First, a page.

Handcrafted Velvet Paper Roses

This year I opted for a more indie take on the tired tradition of giving the obligatory dozen red roses for valentines day. Mrs. Rainforest Gardener and I both love roses and all, but the annual spectacle of a million desperate men dutifully standing in line and grudgingly forking over twice as much for sloppy seconds somehow cheapens the idea. When I saw Julie Godzicki's paper roses on Facebook however, I sensed a revolution... or at least a great gift idea.

I can think of no better way to affordably show off your romantic individuality than to give handcrafted paper flowers that can be cherished for years. Thanks to Julie and a little help from my wife's sneaky coworker, I was able to surprise the love of my life at work with lunch, a bag of goodies and a dozen paper roses. Mrs. Rainforest Gardener loved them so much that she wants to permanently display them on her desk!

The Paper Flower Maker
Julie started making these paper flowers when she became a volunteer for her local Jacksonville, FL troop; first giving them to girls for their bridging ceremonies and eventually selling as many as 100 of them at a craft fair to benefit her troop. Between Julie’s day job, her scouts and the occasional night of sleep, she’s taking the time to turn her hobby into something bigger. Now she has her sights set on Etsy and has already started a Facebook page called Zicki Creates to get the word out about her product before she makes the jump.

"I have always been crafty. I started hand-sewing Barbie doll clothes when I was a little girl until my mom let me start using a real sewing machine." Even as my coworker, Julie Godzicki (Zicki for short) has always made time to be creative. In addition to feeding us an endless supply of baked goods, paper was her specialty and the walls of our workplace were always covered with handcrafted motivational displays.

"People are amazed at what can be done with paper"

One of those displays featured some Angry Birds that she crafted out of cut construction paper to make our ‘team building’ exercise more bearable. Upper management divided us into groups of Angry Birds to emphasize our individual strengths, but those of you who have actually played the game would understand the frustration of the poor saps in the Red Bird group. I mean, he does nothing but knock over a few blocks and go ‘ppffftt!’ in a puff of mediocrity. Julie’s beautiful construction paper rendition, however, was anything but mediocre.

Strangers always do a double take upon first seeing her flowers when they realize that they're not real flowers, but meticulously crafted works of art - and made from something so readily available and taken for granted. "People are amazed what can be done with paper" she explains, telling me about the extra effort she puts into finding the right accessories and materials to really make her work stand out.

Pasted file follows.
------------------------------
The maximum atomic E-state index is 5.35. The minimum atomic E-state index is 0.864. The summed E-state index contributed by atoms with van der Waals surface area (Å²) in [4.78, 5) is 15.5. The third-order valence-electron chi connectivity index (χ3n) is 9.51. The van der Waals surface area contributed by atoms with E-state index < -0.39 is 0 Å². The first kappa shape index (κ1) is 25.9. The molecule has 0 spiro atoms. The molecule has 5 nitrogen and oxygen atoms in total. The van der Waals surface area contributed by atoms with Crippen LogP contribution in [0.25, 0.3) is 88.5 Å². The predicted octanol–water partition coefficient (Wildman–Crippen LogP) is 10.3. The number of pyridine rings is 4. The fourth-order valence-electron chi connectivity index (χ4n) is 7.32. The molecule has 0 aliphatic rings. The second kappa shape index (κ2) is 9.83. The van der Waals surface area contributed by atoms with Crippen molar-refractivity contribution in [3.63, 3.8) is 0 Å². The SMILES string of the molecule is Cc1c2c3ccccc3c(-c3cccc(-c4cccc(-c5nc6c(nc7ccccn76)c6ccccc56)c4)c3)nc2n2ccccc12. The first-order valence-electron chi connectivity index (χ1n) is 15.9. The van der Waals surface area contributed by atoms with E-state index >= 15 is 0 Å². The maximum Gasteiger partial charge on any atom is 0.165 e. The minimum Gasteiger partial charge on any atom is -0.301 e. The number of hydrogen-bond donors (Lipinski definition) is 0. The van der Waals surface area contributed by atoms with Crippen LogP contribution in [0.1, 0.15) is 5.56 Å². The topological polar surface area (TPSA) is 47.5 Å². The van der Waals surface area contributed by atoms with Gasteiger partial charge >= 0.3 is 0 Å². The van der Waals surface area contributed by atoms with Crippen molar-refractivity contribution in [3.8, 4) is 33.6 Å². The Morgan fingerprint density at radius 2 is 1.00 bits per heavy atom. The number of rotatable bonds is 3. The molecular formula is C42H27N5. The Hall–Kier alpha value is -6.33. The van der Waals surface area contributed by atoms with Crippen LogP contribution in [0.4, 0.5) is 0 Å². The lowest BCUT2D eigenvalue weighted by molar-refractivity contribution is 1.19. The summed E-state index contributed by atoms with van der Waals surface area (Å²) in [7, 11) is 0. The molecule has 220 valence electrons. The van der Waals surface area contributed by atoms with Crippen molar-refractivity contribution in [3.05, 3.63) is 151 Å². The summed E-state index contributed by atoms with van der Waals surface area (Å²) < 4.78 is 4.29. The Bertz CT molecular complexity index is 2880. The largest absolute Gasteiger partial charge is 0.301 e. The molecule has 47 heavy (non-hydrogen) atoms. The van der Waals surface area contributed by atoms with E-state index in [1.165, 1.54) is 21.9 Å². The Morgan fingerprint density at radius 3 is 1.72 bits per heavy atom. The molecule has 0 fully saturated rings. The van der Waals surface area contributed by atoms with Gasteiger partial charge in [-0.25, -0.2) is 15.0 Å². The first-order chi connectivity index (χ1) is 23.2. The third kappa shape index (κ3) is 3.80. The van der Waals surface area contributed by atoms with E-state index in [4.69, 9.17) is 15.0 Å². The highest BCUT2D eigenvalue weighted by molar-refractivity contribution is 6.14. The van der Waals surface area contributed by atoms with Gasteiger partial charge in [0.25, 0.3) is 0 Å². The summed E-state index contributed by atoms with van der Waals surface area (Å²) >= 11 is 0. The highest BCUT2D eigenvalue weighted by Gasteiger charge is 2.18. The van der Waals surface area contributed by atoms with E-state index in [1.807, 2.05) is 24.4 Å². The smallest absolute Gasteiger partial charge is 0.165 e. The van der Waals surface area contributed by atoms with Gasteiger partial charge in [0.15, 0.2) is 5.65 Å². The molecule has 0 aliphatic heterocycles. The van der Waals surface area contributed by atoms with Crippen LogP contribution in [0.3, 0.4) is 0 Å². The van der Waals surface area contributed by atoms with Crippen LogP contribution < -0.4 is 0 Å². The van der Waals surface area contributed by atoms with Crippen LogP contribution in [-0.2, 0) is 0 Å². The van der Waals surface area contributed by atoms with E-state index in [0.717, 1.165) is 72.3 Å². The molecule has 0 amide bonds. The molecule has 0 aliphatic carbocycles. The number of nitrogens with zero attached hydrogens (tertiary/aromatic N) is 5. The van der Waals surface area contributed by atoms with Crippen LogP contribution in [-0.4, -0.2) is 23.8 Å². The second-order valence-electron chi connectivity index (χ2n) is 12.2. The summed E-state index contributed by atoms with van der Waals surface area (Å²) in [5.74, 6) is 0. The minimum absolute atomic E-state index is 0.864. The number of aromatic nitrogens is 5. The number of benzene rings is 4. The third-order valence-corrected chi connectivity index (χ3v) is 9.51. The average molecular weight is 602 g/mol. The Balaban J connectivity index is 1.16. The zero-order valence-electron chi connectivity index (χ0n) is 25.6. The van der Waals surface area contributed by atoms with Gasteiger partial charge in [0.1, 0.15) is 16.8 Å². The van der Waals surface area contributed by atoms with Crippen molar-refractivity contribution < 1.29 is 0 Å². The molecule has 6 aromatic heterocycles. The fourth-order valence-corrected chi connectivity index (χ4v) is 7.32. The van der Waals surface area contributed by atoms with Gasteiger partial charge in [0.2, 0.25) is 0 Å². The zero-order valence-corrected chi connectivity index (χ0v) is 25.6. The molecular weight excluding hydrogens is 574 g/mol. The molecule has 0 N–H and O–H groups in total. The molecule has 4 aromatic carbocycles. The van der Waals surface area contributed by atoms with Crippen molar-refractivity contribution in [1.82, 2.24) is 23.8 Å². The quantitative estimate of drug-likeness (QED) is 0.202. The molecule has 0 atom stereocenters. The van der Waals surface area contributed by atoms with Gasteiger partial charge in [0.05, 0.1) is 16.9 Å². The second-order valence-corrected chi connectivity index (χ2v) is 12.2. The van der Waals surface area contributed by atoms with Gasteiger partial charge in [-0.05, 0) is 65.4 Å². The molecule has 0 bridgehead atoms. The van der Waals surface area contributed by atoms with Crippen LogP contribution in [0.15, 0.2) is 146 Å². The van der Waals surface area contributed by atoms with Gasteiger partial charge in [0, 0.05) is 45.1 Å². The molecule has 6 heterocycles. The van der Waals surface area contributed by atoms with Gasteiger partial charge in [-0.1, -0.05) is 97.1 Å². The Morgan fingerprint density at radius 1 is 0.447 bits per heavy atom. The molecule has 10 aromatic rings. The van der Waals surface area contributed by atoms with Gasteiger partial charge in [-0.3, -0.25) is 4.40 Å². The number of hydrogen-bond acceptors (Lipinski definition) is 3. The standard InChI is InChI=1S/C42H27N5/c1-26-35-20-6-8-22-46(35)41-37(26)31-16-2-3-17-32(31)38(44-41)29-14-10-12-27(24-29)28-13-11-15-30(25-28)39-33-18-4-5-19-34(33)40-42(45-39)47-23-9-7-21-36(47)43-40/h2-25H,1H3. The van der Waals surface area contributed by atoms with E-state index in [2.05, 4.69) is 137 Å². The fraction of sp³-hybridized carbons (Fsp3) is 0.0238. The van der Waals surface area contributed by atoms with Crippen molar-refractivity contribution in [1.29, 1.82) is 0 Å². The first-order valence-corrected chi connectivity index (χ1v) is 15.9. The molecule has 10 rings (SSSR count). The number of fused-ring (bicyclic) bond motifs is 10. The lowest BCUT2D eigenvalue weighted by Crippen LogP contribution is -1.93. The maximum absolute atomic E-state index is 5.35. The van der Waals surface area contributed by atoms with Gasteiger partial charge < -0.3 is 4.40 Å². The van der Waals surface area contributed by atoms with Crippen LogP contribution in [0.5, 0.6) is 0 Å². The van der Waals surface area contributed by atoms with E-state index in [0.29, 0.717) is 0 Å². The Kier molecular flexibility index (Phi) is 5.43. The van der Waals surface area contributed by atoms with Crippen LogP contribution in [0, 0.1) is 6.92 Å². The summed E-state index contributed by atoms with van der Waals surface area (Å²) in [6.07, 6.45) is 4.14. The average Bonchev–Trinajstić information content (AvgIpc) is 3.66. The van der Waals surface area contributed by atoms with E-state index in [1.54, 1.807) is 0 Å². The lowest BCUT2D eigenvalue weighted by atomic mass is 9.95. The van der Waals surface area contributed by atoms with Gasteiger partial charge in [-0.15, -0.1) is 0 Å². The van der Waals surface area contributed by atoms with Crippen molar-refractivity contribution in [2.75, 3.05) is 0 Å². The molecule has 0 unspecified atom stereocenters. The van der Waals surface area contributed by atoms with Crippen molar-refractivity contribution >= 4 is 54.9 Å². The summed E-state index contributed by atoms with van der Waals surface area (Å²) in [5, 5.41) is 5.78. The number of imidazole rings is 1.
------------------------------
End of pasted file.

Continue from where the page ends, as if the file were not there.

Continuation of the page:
Making your own?

I don't want to give away all of Julie's secrets so soon, but I will tell you how to get similar results.

1. Cut Paper - Cut paper into a five basic flower shapes, with five rounded petals. The roses pictured were made with velvet textured scrapbooking paper available from a crafting store. Cut one of the petals off of the last cutout, all the way to the middle as if you're slicing a pizza. Save both parts of the 'pizza' as these pieces will be used last.

2. Quill Paper - The edges of each petal are 'quilled' - or rolled up - with a tool such as a pen or chopstick to attain their curly volume. Roll the paper under for a natural look.

3. Skewer - Punch florist wire through the center of the first 'flower' cutout, leaving about an inch of wire above.

4. Wrap Stem - The stem can be made by wrapping the wire with green florist tape, all the way up to the base of the first flower cutout. A hot glue gun may be used to secure the cutout in place.

5. Add Three Cutouts - Punch three additional flower cutouts through the wire, above the first cutout.

6. Add Last Cutout - Now add the cutout with four petals - the one with the missing 'pizza slice' - and firmly push down in the center so that it looks like a finished rose.

7. Finish Flower - Bend a small 'crook' in the wire to hold your place and cut off any excess wire above the bend. Now apply a bit of glue to the narrow end of the last petal (the pizza slice, remember?) and carefully place in the center so that it covers up the wire.

I'm sure that Julie's own method is more specific than mine, but these instructions should give you something close to what you see in the photos.

If you have any questions or would like to buy your own, let Julie know on her Facebook page Zicki Creates or leave a comment below!



  1. Reminds me of Marie Osmond singing "Paper Roses". Seriously, they are beautiful!!

  2. What a refreshing update to a tired tradition. Lucky wife you've got!


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